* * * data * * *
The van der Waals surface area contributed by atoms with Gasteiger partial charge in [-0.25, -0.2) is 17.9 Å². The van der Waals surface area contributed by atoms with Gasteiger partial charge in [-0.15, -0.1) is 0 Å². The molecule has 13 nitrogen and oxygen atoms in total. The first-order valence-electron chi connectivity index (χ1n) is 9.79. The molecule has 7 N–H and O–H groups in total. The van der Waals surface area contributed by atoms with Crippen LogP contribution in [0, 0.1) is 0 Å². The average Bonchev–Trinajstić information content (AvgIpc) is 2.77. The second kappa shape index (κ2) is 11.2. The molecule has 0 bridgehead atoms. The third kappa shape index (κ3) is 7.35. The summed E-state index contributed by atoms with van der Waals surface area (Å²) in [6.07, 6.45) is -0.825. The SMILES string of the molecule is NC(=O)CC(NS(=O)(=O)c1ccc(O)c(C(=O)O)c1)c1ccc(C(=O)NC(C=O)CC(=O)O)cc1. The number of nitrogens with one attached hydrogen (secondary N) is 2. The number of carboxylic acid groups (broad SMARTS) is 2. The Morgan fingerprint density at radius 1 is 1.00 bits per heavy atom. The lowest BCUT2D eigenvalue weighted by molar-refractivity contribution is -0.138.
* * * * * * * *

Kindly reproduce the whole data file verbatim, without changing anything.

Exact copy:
The van der Waals surface area contributed by atoms with Gasteiger partial charge in [-0.25, -0.2) is 17.9 Å². The van der Waals surface area contributed by atoms with Gasteiger partial charge in [-0.15, -0.1) is 0 Å². The molecule has 13 nitrogen and oxygen atoms in total. The first-order valence-electron chi connectivity index (χ1n) is 9.79. The molecule has 7 N–H and O–H groups in total. The van der Waals surface area contributed by atoms with Crippen LogP contribution in [0, 0.1) is 0 Å². The average Bonchev–Trinajstić information content (AvgIpc) is 2.77. The second kappa shape index (κ2) is 11.2. The molecule has 0 bridgehead atoms. The third kappa shape index (κ3) is 7.35. The summed E-state index contributed by atoms with van der Waals surface area (Å²) in [6.07, 6.45) is -0.825. The SMILES string of the molecule is NC(=O)CC(NS(=O)(=O)c1ccc(O)c(C(=O)O)c1)c1ccc(C(=O)NC(C=O)CC(=O)O)cc1. The number of nitrogens with one attached hydrogen (secondary N) is 2. The number of carboxylic acid groups (broad SMARTS) is 2. The Morgan fingerprint density at radius 1 is 1.00 bits per heavy atom. The lowest BCUT2D eigenvalue weighted by molar-refractivity contribution is -0.138.